Many information technology companies have “hacking weeks” during which you can work on any project you want for the whole week. Paper also hosts hacking weeks, but other than that, it also has a “Hour of Hacking.”

Every few weeks, Friday afternoons, we all gather together, take drinks and work on everything we want. We can spend a whole hour on this or spend the rest of the day doing it.

Believe it or not, many of the features that Paper users really like today were created during these meetings. Have you ever used presentation mode? Coined during the hour of hacking. Names for Emoji? The same story.

Paper would not be what it is today if it were not for these sessions of hacking. If you give people time and space for improvisation, they will come up with surprisingly inventive ideas.


Leandro Castillo and Sheila Ramaswami during the Hacking Hour

Role-playing games

In the Paper team, people often play different roles in different projects. I saw how production managers conducted research on the usability of the product. Seen how researchers do design work. Each of us has a specified role, but we also have the opportunity to try on different masks.

In large companies, it is easy to retreat and say: “Sorry, this is not my job,” because in large companies, everyone has a rigid role assigned to him. There you will not find just a "developer". There is an interactive designer, visual designer, motion designer, system designer, etc.

Our job title does not define a person. We just do everything we can to get everything done. I write articles, but from time to time I do design. Neil Seti and Caroline Frost are production managers, but I saw them write code and create amazing things.

It is very embarrassing to see how everyone around you becomes energetic, just to help each other.

Small victories

For some reason, our team loves to like each other. Seriously, I have at least two appointments every week where we meet, just to express admiration and thank other people in the team.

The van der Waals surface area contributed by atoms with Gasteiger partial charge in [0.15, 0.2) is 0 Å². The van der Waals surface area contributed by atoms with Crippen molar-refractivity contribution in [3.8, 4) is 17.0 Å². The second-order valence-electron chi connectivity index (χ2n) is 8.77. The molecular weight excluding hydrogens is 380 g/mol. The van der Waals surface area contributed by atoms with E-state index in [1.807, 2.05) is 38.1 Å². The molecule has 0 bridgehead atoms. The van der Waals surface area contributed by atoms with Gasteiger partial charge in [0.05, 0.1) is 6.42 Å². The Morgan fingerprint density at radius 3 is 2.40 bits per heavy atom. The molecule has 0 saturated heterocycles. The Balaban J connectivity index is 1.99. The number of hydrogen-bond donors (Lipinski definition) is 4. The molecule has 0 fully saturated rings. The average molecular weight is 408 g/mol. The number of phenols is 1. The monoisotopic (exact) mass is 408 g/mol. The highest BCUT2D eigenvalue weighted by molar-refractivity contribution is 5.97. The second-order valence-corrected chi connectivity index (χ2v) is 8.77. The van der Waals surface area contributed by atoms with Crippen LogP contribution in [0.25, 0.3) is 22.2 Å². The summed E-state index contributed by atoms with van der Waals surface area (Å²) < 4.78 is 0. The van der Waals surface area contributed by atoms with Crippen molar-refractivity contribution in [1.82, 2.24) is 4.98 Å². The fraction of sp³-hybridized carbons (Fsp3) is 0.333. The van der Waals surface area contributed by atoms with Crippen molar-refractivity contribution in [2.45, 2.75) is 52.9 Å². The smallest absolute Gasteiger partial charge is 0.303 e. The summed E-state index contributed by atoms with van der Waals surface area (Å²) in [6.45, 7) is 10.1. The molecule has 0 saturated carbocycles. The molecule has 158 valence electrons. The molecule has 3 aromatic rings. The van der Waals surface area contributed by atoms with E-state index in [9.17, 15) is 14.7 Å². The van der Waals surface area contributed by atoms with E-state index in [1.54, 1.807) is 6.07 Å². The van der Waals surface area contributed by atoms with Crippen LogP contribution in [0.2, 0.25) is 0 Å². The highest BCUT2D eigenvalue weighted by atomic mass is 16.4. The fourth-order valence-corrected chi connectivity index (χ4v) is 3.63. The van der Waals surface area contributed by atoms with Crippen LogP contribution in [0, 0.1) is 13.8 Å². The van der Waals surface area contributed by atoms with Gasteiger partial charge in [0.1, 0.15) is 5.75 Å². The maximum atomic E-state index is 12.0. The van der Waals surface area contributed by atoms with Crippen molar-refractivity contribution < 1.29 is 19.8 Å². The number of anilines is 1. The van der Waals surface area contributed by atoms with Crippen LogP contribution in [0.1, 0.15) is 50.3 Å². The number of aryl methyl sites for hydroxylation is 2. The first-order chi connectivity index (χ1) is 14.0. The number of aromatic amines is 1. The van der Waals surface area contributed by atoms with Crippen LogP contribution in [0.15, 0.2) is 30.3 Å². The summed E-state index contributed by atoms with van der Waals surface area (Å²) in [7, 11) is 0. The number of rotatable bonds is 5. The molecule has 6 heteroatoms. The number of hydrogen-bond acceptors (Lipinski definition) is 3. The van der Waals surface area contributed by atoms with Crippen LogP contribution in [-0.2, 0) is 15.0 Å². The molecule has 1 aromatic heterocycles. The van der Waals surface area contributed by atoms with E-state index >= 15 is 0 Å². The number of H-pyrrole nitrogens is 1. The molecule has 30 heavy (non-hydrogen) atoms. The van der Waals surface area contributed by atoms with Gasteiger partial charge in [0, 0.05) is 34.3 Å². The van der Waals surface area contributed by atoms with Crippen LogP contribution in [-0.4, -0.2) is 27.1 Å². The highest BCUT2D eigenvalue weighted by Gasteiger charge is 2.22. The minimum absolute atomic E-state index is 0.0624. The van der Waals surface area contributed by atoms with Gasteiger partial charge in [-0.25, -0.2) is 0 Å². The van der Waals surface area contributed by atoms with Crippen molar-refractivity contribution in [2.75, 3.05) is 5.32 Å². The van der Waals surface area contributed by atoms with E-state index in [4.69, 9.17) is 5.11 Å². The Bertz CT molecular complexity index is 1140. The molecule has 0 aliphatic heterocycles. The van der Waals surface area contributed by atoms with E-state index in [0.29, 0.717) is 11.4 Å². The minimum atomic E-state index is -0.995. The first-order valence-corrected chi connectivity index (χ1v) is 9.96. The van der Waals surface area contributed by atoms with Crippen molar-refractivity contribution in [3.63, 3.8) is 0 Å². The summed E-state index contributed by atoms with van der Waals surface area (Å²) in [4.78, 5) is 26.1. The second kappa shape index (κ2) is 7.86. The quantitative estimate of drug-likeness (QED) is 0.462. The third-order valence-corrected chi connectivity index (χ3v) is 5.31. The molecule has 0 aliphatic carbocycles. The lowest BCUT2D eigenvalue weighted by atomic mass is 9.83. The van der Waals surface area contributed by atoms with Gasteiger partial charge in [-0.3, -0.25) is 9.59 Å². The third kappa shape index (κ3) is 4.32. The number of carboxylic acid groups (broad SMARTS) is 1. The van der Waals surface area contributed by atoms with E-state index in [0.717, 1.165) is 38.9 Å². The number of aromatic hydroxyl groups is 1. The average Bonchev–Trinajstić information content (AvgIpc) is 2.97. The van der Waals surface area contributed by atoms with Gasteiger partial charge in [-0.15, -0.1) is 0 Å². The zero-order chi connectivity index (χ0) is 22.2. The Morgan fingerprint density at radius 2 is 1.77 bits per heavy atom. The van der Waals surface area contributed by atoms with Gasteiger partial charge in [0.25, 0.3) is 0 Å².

We also created anonymous forms so that people are less shy about expressing love and it was not so ... awkward.

At first glance, the expression of admiration may seem a silly tradition, but I noticed how it brings good fruit one after another. Person A publicly expresses admiration for Person B, and then person B feels good and “gives five” to person B. You will not have time to notice how more and more people will take part in this.

Everyone wants to feel appreciated, and simple gratitude helps people very much to feel meaningful, energetic and to feel the team spirit. Not only big projects matter. Celebrate and small driving victories.

Love to experiment

The Paper team loves to experiment. Constantly on the agenda are dozens of experiments with features that we can run to learn them in practice from the inside. We have experiments related to various mockup projects, experiments related to different versions of a copy of the user interface, experiments on just about anything.

For example, here is an internal experiment created by Aisha Ferrazares and Harold Chek, where we show a warning if you try to send a notification to everyone in the document:


We will not run it as it is now, but a demonstration of this helps to understand whether it is useful or not.

We try to make it as easy as possible to conduct experiments in our team, because we want to make it easy to check which one is good and which one needs to be improved.
We also experimented with different ways of working. Now we are trying a way called "hakai-and-run." It lies in the fact that a small group focuses on one project for the whole 6 weeks. They can skip all meetings and other responsibilities to focus only on this project. It looks like a driving startup in a larger team.


So that's it. I am not a production psychologist, so take this article with a pinch of distrust. But, judging from my experience, the above things make our team feel at the drive and happy.

If your team is growing and is looking for ways to stay the same drive, I hope these tips will help you with this.